While teaching organizational behavior at Cornell University for more than 35 years, I've had the privilege of training numerous young people who have now moved on to be leaders in the private and public sector. Lately, both in my work as a faculty member and as a trainer in organizations, it has become apparent that leading Millennials presents a new challenge.

In a world in where the social contract between employer and employees has broken down (careers are no longer created within one company, but across several organizations), where hierarchies have been replaced by networks, where products have been replaced by solutions, and where agility has replaced bureaucratic coordination--the way you lead has to change. Millennials see this new world as second nature. And if you want to attract, retain, and motivate Millennials, you must change your style of leadership.

Here are five things to remember when leading Millennials:

1. Get buy-in. Millennials have a capacity to be critically reflective. They have confidence, for better or for worse, in their own judgment. While some may see this trait verging on arrogance, it is something you as a leader have to deal with. Theirs is a world of "Yes, but..." They may agree with you, but they may also have a qualification, and they won't hesitate to tell you about it. Leading Millennials requires not only directing them, but also winning them over by pitching your ideas.    

2. Treat them as partners. In the traditional model of leadership, there is this belief that leaders need to give those they work with power. Millennials don't want you to give them the right to do anything. They don't want you to give them power. They want you to recognize their power. They want you to reach out to them as partners--celebrating and appreciating their talent. The very notion of empowering them by "giving" them the right to do something is abhorrent to them. What they want is recognition through partnership--not trickle-down empowerment.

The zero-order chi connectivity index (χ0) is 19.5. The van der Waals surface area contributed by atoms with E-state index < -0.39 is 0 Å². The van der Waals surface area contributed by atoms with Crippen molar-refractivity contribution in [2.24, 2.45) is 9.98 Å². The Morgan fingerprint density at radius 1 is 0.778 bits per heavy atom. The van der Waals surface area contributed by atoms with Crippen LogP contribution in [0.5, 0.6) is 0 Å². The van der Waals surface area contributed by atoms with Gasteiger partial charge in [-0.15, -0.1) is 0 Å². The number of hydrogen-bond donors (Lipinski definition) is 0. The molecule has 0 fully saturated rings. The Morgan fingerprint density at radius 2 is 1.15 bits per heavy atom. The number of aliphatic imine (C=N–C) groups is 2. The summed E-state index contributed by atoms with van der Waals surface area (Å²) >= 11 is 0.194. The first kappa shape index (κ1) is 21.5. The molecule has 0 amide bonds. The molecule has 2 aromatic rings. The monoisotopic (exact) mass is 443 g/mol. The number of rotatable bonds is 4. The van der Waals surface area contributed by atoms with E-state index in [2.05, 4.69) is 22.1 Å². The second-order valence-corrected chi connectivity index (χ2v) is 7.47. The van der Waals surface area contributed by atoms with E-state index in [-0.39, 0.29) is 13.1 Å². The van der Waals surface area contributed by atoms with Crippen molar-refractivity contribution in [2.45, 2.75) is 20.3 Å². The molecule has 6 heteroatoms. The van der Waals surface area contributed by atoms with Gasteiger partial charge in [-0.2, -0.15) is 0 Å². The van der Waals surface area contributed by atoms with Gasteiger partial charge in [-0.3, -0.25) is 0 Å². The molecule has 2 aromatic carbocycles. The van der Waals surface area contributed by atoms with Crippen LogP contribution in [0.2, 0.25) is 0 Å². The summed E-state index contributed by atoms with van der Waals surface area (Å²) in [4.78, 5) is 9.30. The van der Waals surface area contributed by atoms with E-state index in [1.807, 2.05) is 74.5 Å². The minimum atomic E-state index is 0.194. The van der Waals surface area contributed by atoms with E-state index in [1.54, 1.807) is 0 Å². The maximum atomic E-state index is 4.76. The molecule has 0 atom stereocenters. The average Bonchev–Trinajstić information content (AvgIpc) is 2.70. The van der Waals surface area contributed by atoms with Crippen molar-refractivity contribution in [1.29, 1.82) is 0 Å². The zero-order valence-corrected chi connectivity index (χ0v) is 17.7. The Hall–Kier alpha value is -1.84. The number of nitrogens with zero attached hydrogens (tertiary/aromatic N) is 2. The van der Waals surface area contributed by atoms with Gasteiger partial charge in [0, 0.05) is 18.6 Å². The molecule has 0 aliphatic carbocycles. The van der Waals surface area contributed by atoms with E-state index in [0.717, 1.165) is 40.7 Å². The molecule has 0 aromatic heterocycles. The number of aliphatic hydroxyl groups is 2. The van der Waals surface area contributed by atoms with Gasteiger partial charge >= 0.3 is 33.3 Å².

3. Focus on the team, not the company. Organizational brands means less and less to young workers. Whether it's Goldman Sachs, GE, or your own company, it is likely that Millennials will not identify with the organizational brand, but rather they will affiliate with their team of coworkers. Listen to how Millennials speak. You will hear them make reference to this ("my team," "our team," etc.). So focus on their team affiliation as a way of motivating and retaining them. 

4. Create intrapreneurial opportunities. In order to retain and lead Millennials, you have to challenge them. And the best way to do so is to involve them in complex problems or projects. They are driven by the search for solutions. Indeed, one of the defining traits of Millennials is their ability to think divergently and come up with precise solutions. Give them a space to experiment and fail--and you will see that it will breed success and loyalty. 

5. Help bolster their résumés. Millennials understand that it is unlikely that they will finish their career in one organization. They well know that they may lose their jobs during the next major downsizing. Or they may leave to join other companies. Instead of ignoring or denying this, celebrate it. Work with them to enhance their skills, to enrich their résumés, and to expand their experience. Make it clear to them that, even outside the organization, you will be their partner. They will return this loyalty.

In all my years of teaching, I've been sensitive to the clichés that are tossed around about young people, but the current clichés are a bit overwhelming. For the past few years, I've worked in New York City and Brooklyn and have learned that beneath the veneer of the youthful hipster, there is an entrepreneurial energy that can be harnessed. And, if an old guy like me can do it, you can too.